There’s a continuous debate about the virtues of long- versus short-form content. Which do you think is best?

MM: It’s not really about what’s better. It’s about what’s most appropriate.

We do live in a fast-paced world, but to say that nobody wants to read more than 500 words just isn’t true. Long-form content has always received more shares and links than shorter pieces. People do appreciate the time that goes in to creating quality long-form content. And Google does too, with their algorithm generally favouring longer content.

 

So, are there rules for creating great content that you stick to?

JW: We like to use the simple TRUTH test – that the content is Topical, Relevant, Unusual, Trouble (solves, raises awareness of or discusses) and importantly, contains Human interest.

But it has to be delivered in the right format as well. Many people were surprised to hear that Media First and Thirty Seven have joined forces to create this magazine. Yes, it might seem a bit retro but not all audiences are the same; not everyone wants to read a blog or get their information from social media. I have a Kindle and iPad at home but still buy books, newspapers and magazines.

 

The General Data Protection Regulation is coming, giving individuals more control over how their personal data is collected and used online. What will it mean for the content marketing industry?

JW: It’s certainly something our clients need to be aware of, not least because the new regulation is so far-reaching. It will affect not just marketing but internal comms and even supplier contracts.

You can either hide under your desk and pretend it’s not happening. Or you can see it as an opportunity to be proactive.

I personally think it’s a great thing. I will have more control over my data and who markets to me. And as a content producer, I will know that we are providing our audiences with information they want.

 

So, what does the future look like for content marketing?

MM: We are drowning in content and it is getting harder to get results. The average number of shares of any content has been steadily falling over the last few years. So the whole practice does need to evolve.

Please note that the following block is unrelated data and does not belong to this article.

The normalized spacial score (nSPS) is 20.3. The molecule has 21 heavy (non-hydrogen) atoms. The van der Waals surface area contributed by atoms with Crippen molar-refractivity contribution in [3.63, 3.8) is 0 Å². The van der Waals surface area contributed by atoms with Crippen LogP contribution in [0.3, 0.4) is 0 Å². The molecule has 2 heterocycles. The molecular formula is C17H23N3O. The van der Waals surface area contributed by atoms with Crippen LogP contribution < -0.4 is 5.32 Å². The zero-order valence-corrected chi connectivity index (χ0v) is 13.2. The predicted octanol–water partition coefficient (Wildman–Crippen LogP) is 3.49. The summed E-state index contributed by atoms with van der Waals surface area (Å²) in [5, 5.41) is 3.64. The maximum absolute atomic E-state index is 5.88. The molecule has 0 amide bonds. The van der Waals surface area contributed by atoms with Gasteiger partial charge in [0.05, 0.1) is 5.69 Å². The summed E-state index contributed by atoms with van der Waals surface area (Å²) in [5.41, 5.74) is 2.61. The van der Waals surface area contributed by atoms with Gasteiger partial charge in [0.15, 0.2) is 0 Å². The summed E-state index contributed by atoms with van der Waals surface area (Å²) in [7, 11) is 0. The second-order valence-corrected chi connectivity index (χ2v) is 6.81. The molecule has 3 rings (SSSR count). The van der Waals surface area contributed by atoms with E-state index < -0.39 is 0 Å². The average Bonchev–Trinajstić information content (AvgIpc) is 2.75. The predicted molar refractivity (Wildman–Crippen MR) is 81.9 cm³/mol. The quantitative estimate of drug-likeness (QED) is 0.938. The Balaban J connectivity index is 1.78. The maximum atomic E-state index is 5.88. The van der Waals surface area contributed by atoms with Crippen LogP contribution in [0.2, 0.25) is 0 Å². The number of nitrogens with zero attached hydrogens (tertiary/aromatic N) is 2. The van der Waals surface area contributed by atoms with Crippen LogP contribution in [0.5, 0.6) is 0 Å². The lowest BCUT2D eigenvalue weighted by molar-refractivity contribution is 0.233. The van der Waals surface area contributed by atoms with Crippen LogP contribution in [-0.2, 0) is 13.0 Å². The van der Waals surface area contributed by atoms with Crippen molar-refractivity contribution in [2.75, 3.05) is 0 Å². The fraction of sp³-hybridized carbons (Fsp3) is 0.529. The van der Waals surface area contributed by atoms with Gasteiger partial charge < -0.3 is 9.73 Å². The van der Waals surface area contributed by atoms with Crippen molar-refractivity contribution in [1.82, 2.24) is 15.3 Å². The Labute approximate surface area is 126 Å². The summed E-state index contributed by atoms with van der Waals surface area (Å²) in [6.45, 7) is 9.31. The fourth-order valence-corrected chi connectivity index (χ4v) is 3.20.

That means content marketers need to be a lot more strategic about the type of content they create, backed by better research. And instead of asking inexperienced or new writers to churn out low-quality pages of blogs for long-tail keyword targeting, content teams will be comprised of creative designers, developers, AI experts, videographers, as well as plenty of experienced writers and journalists too.

JW: We also know that it’s going to be important to work closely with our customers’ teams. I hate the concept of a full-service marketing agency, where everything is outsourced. I hate to see comms teams dwindling in size. We want to support our customers to retain in-house teams because we’ve seen just how important they are during the last 35 years working with Media First.

 

What’s with the name, Thirty Seven? How did you come up with that?

MM: Well, if you ask somebody to pick a random number between zero and 100, a disproportionate number of people will choose the number 37. The more you delve into the number – the fact that it appears more regularly than any other number in films, for example – you realise just how special it is. It’s attractive and we’re in the attraction game, so it made sense.

 

What’s it like working with each other? Do you always get on or are there things you disagree on?

MM: We’re very similar. We’re both ambitious and want to succeed.

But our work lives have been very different so we have different ideas about how things should be achieved.

JW: Sure, sometimes Mark and I approach things from a different angle. Occasionally this leads to disagreements. But we complement each other. If we were both the same, we wouldn’t be anywhere near as good as a team.

Ultimately, we both want to deliver projects that excite and motivate us. That’s the reason we get out of bed in the morning; not to just earn money to pay the mortgage. It’s about more than that.

 

At Thirty Seven, we offer content and design services to ensure your campaigns reach the right audiences at the right times. Our journalist led approach ensures your content is interesting, engaging and informative so you gain brand awareness and engagement whether it is social media content or a whitepaper. 

Marketing

How to respond to negative comments about your content

Adam Fisher 26th June 2018 — 5 mins read
S

ome will be genuine complaints from customers, others may be from rivals and then, of course, there are the dreaded trolls.

I’m no stranger to online criticism, having previously managed social media accounts for public sector organisations.

People have also, on occasion, taken exception to blogs I have written in my current role, including an ITN newsreader who really didn’t take too well to something I wrote for our sister company Media First.

The key is to accept that you will face negativity at some point and focus on how best to respond.

Here’s what I have learned from my own experiences and the different ways some brands deal with negative comments. 


Keep calm

This is advice I constantly have to remind myself about.

Whenever someone criticises something I have put out, and I don’t think it is justified, my first reaction is to quickly put together a stinging instant response.

But then I think back to a training course I went on years ago where we were told not to send work emails when we were angry.

And I think the same applies here, whether you are responding to a blog comment, a Twitter post or any other form of audience interaction.